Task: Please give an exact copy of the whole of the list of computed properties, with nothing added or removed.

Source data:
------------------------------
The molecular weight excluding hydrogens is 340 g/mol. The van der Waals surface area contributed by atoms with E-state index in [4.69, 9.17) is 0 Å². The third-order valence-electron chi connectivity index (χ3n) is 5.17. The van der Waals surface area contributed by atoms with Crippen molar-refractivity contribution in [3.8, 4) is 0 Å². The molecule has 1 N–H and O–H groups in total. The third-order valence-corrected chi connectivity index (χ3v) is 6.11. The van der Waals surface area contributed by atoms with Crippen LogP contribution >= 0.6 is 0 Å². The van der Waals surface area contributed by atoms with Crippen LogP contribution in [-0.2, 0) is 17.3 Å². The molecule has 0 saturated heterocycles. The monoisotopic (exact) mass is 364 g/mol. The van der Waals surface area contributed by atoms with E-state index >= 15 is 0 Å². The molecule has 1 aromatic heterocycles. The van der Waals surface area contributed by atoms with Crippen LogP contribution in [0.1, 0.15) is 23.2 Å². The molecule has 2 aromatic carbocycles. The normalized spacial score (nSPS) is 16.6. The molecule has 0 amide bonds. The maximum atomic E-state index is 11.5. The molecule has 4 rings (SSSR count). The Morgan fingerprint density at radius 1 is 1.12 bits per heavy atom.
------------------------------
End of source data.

The molecular weight excluding hydrogens is 340 g/mol. The van der Waals surface area contributed by atoms with E-state index in [4.69, 9.17) is 0 Å². The third-order valence-electron chi connectivity index (χ3n) is 5.17. The van der Waals surface area contributed by atoms with Crippen molar-refractivity contribution in [3.8, 4) is 0 Å². The molecule has 1 N–H and O–H groups in total. The third-order valence-corrected chi connectivity index (χ3v) is 6.11. The van der Waals surface area contributed by atoms with Crippen LogP contribution >= 0.6 is 0 Å². The van der Waals surface area contributed by atoms with Crippen LogP contribution in [-0.2, 0) is 17.3 Å². The molecule has 0 saturated heterocycles. The monoisotopic (exact) mass is 364 g/mol. The van der Waals surface area contributed by atoms with E-state index >= 15 is 0 Å². The molecule has 1 aromatic heterocycles. The van der Waals surface area contributed by atoms with Crippen LogP contribution in [0.1, 0.15) is 23.2 Å². The molecule has 2 aromatic carbocycles. The normalized spacial score (nSPS) is 16.6. The molecule has 0 amide bonds. The maximum atomic E-state index is 11.5. The molecule has 4 rings (SSSR count). The Morgan fingerprint density at radius 1 is 1.12 bits per heavy atom.